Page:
What is AKI?
Acute kidney injury (AKI) is a sudden drop in kidney function, which means that your kidneys do not work as well as they should. This can range from a small loss of function to complete failure.
AKI normally happens as a complication of another condition.
It does not mean that you have hurt your kidneys in the same way you can hurt other parts of your body (for example, by falling over or getting hit).
AKI is usually temporary and often gets better without causing any long-term problems. However, it is important that is detected early and treated promptly.
AKI is not the same as chronic kidney disease (CKD) which does not get better, but can be slowed or managed with treatment.
Your kidneys are small, fist-sized organs, shaped like beans.
- They are in the middle of your back, one on each side of your spine.
- Most people have two kidneys, but you may be born with only one.
Your kidneys help to:
- Clean your blood.
- Control your blood pressure.
- Make urine and keep the right amount of fluid in your body.
- Make a hormone that helps produce red blood cells.
- Control minerals in your body like potassium and phosphate.
- Help maintain healthy bones.
What are the symptoms of AKI?
If you do have symptoms, these may include:
- producing less urine
- being very thirsty
- feeling or being sick
- swelling of the legs or feet
- feeling generally ill, like a hangover
- excessive tiredness
These symptoms may appear suddenly over just a few days.
AKI is more common in people over the age of 65, especially if they have other health conditions, but it can affect people of all ages.
How is AKI diagnosed?
AKI is diagnosed by a blood or urine test.
You may also have an ultrasound scan of your kidneys to check for any other problems.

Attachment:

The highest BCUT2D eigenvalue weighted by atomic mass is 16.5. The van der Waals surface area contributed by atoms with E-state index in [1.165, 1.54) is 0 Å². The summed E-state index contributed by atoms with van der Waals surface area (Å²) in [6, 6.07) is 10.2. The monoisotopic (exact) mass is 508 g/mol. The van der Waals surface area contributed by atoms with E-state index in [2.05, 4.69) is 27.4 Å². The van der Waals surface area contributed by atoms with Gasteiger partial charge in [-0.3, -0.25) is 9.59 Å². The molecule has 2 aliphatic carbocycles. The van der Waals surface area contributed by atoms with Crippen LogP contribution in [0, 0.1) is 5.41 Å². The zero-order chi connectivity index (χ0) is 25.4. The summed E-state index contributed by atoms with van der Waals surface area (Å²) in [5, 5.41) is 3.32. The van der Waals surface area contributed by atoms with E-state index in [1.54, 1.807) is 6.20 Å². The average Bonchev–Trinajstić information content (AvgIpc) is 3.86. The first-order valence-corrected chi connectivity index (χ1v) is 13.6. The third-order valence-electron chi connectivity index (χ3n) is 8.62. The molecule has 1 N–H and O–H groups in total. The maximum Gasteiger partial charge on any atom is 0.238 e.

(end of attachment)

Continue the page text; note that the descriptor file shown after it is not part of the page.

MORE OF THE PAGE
What causes AKI?
AKI can be caused by:
- an illness or infection
- a reaction to medication
- low blood pressure
- kidney stones.
How is AKI treated?
Treatment depends on the cause of AKI.
If the AKI is caused by dehydration, it may get better by simply drinking more water. If you are very dehydrated, you may be given a drip that delivers fluid directly into your body through a tube in your arm.
You may be prescribed antibiotics to treat any infection. Your doctor may advise you to temporarily stop taking some of your existing medication or adjust the dose.
AKI is usually treated by your GP and most people do not need to see a specialist kidney doctor.
However, in severe cases, you may need to go into hospital to have dialysis. This is a treatment for severe kidney disease and uses a machine to remove the waste products and excess fluid that build up in your body when your kidneys stop working.
Most people with AKI only need to have dialysis for a few days or weeks until their kidneys start working again.
What happens next?
Most people with AKI make a full recovery and do not need any long-term treatment.
You will be monitored by your GP who will check your blood pressure regularly.
You should check with your doctor before taking any new medicine or herbal supplements in case they could damage your kidneys.
More information about AKI
AKI: download or order Kidney Care UK's information leaflet
You can download our Acute Kidney Injury leaflet for free.
You can also order a printed copy of Kidney Care UK’s Acute Kidney Injury leaflet to be sent to you in the post.
Publication date: 11/2023
Review date: 11/2026
This resource was produced according to PIF TICK standards. PIF TICK is the UK’s only assessed quality mark for print and online health and care information. Kidney Care UK is PIF TICK accredited.